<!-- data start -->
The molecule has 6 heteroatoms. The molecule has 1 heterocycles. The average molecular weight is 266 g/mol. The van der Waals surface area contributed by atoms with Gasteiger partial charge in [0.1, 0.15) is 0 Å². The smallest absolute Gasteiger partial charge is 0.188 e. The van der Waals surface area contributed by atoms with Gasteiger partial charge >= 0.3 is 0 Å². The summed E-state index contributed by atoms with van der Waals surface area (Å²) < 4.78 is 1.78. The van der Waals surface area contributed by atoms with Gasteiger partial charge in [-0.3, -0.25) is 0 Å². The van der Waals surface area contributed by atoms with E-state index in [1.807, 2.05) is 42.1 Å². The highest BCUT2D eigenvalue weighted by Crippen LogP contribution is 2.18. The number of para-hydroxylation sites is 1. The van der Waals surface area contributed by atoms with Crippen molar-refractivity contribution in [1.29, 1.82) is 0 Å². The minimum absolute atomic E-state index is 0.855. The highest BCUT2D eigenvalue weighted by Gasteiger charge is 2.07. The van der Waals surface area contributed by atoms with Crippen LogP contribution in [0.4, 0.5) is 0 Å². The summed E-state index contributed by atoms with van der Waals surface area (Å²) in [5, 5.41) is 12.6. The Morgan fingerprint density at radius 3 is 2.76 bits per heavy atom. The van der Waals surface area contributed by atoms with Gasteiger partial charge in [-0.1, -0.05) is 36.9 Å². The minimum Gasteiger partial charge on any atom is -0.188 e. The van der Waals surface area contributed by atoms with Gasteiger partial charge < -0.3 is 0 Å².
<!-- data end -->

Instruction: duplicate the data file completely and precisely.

The molecule has 6 heteroatoms. The molecule has 1 heterocycles. The average molecular weight is 266 g/mol. The van der Waals surface area contributed by atoms with Gasteiger partial charge in [0.1, 0.15) is 0 Å². The smallest absolute Gasteiger partial charge is 0.188 e. The van der Waals surface area contributed by atoms with Gasteiger partial charge >= 0.3 is 0 Å². The summed E-state index contributed by atoms with van der Waals surface area (Å²) < 4.78 is 1.78. The van der Waals surface area contributed by atoms with Gasteiger partial charge in [-0.3, -0.25) is 0 Å². The van der Waals surface area contributed by atoms with E-state index in [1.807, 2.05) is 42.1 Å². The highest BCUT2D eigenvalue weighted by Crippen LogP contribution is 2.18. The number of para-hydroxylation sites is 1. The van der Waals surface area contributed by atoms with Crippen molar-refractivity contribution in [1.29, 1.82) is 0 Å². The minimum absolute atomic E-state index is 0.855. The highest BCUT2D eigenvalue weighted by Gasteiger charge is 2.07. The van der Waals surface area contributed by atoms with Crippen LogP contribution in [0.4, 0.5) is 0 Å². The summed E-state index contributed by atoms with van der Waals surface area (Å²) in [5, 5.41) is 12.6. The Morgan fingerprint density at radius 3 is 2.76 bits per heavy atom. The van der Waals surface area contributed by atoms with Gasteiger partial charge in [-0.1, -0.05) is 36.9 Å². The minimum Gasteiger partial charge on any atom is -0.188 e. The van der Waals surface area contributed by atoms with Gasteiger partial charge < -0.3 is 0 Å².